GAZA (Reuters) - Israel killed two Hamas militants in an air strike in the Gaza Strip on Wednesday and said it was not considering a ceasefire with the Islamist group despite appeals from Palestinian President Mahmoud Abbas.
Noting a “relative decrease in Qassam rocket launchings”, Israel’s security cabinet decided to keep up “attacks and military pressure on terrorist groups, mainly Hamas and Islamic Jihad”, Prime Minister Ehud Olmert’s office said in a statement.
“It was emphasized (at the meeting) that Israel is not conducting any negotiations for a ceasefire with the terrorist organizations,” the statement said.
An Israeli military spokeswoman, describing the early morning air strike in Gaza, said a “group of armed terrorists” was targeted near Jabalya refugee camp.
In addition to the two members of Hamas’s Izz el-Deen al-Qassam Brigades killed in the attack, several people were wounded and a house was damaged, ambulance crews said.
On Tuesday, Abbas — from the rival Fatah movement to Hamas — proposed a truce covering the Gaza Strip, and then extending the ceasefire to the occupied West Bank within a month.
Hamas, which won power in elections last year but formed a unity government with Fatah two months ago, says any ceasefire must include an immediate end to all Israeli attacks in both territories, a demand rejected repeatedly by Israel.
“We in the Palestinian government are in favor of a reciprocal and simultaneous calm ... in the West Bank and in the Gaza Strip. The ball is now in the Israeli court,” Palestinian Prime Minister Ismail Haniyeh said after meeting Abbas in Gaza.
Abbas will meet Olmert on June 7 and prospects for any revival of peacemaking have been clouded by the current surge of violence. An Olmert spokeswoman said the talks could take place in the Palestinian-ruled West Bank city of Jericho.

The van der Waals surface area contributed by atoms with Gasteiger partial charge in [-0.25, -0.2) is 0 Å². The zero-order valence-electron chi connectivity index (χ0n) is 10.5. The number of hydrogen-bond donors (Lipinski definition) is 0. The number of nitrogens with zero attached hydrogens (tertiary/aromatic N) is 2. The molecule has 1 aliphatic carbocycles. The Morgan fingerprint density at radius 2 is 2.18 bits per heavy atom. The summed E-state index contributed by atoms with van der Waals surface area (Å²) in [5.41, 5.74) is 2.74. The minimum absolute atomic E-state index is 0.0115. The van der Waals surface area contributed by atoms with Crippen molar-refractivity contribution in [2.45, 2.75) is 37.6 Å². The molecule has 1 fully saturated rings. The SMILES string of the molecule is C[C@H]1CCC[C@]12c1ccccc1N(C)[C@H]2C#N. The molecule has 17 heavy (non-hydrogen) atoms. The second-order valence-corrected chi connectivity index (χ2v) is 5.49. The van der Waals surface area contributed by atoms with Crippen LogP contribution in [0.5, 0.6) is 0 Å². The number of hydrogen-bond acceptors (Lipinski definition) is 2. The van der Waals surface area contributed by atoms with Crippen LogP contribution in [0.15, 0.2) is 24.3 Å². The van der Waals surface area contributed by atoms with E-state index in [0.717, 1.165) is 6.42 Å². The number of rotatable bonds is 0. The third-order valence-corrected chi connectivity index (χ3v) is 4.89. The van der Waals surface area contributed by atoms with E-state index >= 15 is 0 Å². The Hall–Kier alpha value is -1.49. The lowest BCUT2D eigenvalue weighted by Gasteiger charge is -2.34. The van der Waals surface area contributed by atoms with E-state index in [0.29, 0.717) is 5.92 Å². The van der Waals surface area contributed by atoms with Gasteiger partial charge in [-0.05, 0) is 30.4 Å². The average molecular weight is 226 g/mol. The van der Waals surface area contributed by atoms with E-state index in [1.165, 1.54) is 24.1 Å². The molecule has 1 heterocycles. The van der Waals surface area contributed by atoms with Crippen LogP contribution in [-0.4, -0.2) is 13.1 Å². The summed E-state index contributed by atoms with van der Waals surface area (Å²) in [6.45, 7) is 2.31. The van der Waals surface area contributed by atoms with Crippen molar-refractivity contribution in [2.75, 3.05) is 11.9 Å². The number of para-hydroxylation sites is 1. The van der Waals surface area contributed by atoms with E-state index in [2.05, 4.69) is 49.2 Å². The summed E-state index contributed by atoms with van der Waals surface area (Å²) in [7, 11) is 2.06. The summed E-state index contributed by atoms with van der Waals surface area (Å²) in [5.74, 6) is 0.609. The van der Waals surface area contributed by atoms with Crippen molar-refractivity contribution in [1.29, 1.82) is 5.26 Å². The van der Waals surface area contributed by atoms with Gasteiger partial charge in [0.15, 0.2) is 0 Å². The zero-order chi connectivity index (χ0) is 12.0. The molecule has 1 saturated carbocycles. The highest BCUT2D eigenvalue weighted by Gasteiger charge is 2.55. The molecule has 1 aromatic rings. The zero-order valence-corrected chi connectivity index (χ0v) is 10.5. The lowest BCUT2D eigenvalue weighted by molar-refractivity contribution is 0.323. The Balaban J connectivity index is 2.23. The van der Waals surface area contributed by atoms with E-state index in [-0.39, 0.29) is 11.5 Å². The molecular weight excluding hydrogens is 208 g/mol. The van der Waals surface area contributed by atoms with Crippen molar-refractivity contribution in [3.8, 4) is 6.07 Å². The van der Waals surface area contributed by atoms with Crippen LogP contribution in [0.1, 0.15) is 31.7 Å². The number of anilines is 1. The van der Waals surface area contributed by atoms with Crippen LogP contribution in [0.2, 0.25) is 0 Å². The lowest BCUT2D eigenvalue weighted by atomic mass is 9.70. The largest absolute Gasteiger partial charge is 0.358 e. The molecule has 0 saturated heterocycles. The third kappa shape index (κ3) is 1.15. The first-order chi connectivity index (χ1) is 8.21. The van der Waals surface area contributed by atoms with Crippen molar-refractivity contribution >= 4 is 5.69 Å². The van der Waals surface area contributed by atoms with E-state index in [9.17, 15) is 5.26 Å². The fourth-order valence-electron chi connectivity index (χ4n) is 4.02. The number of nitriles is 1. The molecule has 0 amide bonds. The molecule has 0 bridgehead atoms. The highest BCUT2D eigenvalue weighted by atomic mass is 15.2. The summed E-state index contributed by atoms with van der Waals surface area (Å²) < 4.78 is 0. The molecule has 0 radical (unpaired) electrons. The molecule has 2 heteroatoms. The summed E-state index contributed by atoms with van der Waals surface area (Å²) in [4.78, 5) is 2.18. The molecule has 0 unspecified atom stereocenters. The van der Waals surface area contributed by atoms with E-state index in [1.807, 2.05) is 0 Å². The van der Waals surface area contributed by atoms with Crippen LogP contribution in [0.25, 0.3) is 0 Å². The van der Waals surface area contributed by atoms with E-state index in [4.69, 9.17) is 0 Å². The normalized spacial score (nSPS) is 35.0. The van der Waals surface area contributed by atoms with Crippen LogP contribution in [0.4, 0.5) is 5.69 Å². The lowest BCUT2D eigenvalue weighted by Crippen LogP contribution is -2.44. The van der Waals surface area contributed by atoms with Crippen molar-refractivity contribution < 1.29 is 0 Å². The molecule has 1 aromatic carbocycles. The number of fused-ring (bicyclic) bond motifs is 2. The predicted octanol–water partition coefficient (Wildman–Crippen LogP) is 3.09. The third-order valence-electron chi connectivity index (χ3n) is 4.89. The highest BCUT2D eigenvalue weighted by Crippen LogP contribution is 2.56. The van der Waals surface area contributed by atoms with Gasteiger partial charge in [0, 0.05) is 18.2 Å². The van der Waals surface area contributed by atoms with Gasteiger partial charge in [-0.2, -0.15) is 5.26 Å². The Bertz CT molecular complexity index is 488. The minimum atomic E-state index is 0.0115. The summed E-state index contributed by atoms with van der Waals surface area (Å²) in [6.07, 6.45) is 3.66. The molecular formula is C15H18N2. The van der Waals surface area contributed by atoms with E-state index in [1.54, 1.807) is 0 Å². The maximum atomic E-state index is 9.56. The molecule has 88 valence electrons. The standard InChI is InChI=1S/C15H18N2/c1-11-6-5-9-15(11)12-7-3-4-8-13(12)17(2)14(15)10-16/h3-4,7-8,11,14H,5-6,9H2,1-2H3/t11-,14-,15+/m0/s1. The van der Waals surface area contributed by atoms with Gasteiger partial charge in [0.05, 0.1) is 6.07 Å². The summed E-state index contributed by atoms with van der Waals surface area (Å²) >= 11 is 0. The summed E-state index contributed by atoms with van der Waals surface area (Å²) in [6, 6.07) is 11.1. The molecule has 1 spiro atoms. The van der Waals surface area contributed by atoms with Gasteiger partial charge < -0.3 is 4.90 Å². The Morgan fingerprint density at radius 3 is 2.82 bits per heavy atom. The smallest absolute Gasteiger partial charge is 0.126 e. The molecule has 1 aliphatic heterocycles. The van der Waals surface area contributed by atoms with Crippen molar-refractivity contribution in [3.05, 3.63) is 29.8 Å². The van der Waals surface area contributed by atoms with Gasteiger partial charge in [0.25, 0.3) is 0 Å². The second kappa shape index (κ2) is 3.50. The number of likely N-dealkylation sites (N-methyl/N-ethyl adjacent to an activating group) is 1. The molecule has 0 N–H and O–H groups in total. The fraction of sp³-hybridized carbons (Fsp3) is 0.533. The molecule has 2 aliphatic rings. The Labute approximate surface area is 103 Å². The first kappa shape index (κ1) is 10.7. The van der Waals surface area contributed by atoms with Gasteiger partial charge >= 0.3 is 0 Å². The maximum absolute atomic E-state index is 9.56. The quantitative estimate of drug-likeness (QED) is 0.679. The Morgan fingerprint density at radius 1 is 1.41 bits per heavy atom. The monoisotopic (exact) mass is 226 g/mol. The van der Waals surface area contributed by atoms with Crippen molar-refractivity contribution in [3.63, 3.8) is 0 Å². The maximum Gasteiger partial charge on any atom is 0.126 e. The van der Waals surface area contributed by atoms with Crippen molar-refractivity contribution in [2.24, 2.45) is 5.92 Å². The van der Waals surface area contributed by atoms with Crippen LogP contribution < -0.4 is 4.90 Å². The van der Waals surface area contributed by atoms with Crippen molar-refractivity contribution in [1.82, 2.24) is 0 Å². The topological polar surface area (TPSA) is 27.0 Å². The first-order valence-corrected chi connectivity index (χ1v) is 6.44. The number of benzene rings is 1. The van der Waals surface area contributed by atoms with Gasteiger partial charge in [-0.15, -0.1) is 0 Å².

The Quartet of Middle East mediators — the United States, Russia, the United Nations and the European Union — said on Wednesday it planned to meet Israel and the Palestinians next month as well as the Arab League in a bid to revive peace hopes.
After a meeting in Berlin, the Quartet expressed strong concern over violence between Hamas and Fatah in Gaza as well as between Israel and the Palestinians. It called on all sides to respect a ceasefire.
Hamas and other militant groups have fired more than 270 rockets from Gaza over the past two weeks, killing two Israelis. Israel has hit back mainly with air strikes, killing nearly 50 Palestinians, most of them militants.
In the occupied West Bank, Israeli forces detained the mayor of a small town near Nablus as part of a crackdown on Hamas politicians in the territory. Dozens of Hamas officials have been seized since last week.
Two Palestinians were killed and two were wounded when a car exploded in Nablus on Wednesday, witnesses and hospital officials said. The Israeli military said it knew of no Israeli action in Nablus at the time of the blast.
In an interview with Britain’s Guardian newspaper, Hamas leader-in-exile Khaled Meshaal defended the rocket attacks and said the conflict might be heading towards an explosion.
“The Palestinians are steadfast,” he said.
“Now the international community is trying to undermine Hamas. That will lead to an explosion that will be in the face of the Israeli occupation. The damage will affect the stability of the entire region.”
Meshaal was apparently referring to crippling Western sanctions imposed on the Hamas-led Palestinian Authority to pressure Hamas to recognize Israel, renounce violence and abide by interim peace deals.
The Abbas-Haniyeh meeting focused on efforts to shore up a shaky ceasefire between Hamas and Fatah after fierce factional fighting killed about 50 Palestinians earlier this month.